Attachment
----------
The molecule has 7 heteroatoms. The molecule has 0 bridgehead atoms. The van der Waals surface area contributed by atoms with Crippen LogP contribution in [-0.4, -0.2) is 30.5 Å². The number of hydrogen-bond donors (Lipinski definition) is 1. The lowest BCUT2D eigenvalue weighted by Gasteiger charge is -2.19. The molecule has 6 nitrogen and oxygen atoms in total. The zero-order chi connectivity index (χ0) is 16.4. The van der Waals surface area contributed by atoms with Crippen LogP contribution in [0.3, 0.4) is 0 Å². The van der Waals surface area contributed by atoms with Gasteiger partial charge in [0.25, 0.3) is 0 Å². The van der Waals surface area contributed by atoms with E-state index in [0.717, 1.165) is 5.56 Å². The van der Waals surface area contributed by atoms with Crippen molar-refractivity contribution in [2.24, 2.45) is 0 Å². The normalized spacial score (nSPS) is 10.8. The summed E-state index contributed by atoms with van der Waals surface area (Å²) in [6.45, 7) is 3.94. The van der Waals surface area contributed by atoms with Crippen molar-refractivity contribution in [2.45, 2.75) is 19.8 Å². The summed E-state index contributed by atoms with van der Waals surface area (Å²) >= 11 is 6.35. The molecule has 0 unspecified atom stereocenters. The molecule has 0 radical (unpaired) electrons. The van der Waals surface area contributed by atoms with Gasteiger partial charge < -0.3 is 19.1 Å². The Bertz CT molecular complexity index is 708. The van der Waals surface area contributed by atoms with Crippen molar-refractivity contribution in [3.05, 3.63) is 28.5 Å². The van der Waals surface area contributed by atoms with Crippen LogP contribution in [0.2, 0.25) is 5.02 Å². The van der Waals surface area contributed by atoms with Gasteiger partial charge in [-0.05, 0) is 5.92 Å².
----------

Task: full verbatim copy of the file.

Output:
The molecule has 7 heteroatoms. The molecule has 0 bridgehead atoms. The van der Waals surface area contributed by atoms with Crippen LogP contribution in [-0.4, -0.2) is 30.5 Å². The number of hydrogen-bond donors (Lipinski definition) is 1. The lowest BCUT2D eigenvalue weighted by Gasteiger charge is -2.19. The molecule has 6 nitrogen and oxygen atoms in total. The zero-order chi connectivity index (χ0) is 16.4. The van der Waals surface area contributed by atoms with Crippen LogP contribution in [0.3, 0.4) is 0 Å². The van der Waals surface area contributed by atoms with Gasteiger partial charge in [0.25, 0.3) is 0 Å². The van der Waals surface area contributed by atoms with E-state index in [0.717, 1.165) is 5.56 Å². The van der Waals surface area contributed by atoms with Crippen molar-refractivity contribution in [2.24, 2.45) is 0 Å². The normalized spacial score (nSPS) is 10.8. The summed E-state index contributed by atoms with van der Waals surface area (Å²) in [6.45, 7) is 3.94. The van der Waals surface area contributed by atoms with Crippen molar-refractivity contribution in [2.45, 2.75) is 19.8 Å². The summed E-state index contributed by atoms with van der Waals surface area (Å²) >= 11 is 6.35. The molecule has 0 unspecified atom stereocenters. The molecule has 0 radical (unpaired) electrons. The van der Waals surface area contributed by atoms with Gasteiger partial charge < -0.3 is 19.1 Å². The Bertz CT molecular complexity index is 708. The van der Waals surface area contributed by atoms with Crippen molar-refractivity contribution in [3.05, 3.63) is 28.5 Å². The van der Waals surface area contributed by atoms with Crippen LogP contribution in [0.2, 0.25) is 5.02 Å². The van der Waals surface area contributed by atoms with Gasteiger partial charge in [-0.05, 0) is 5.92 Å².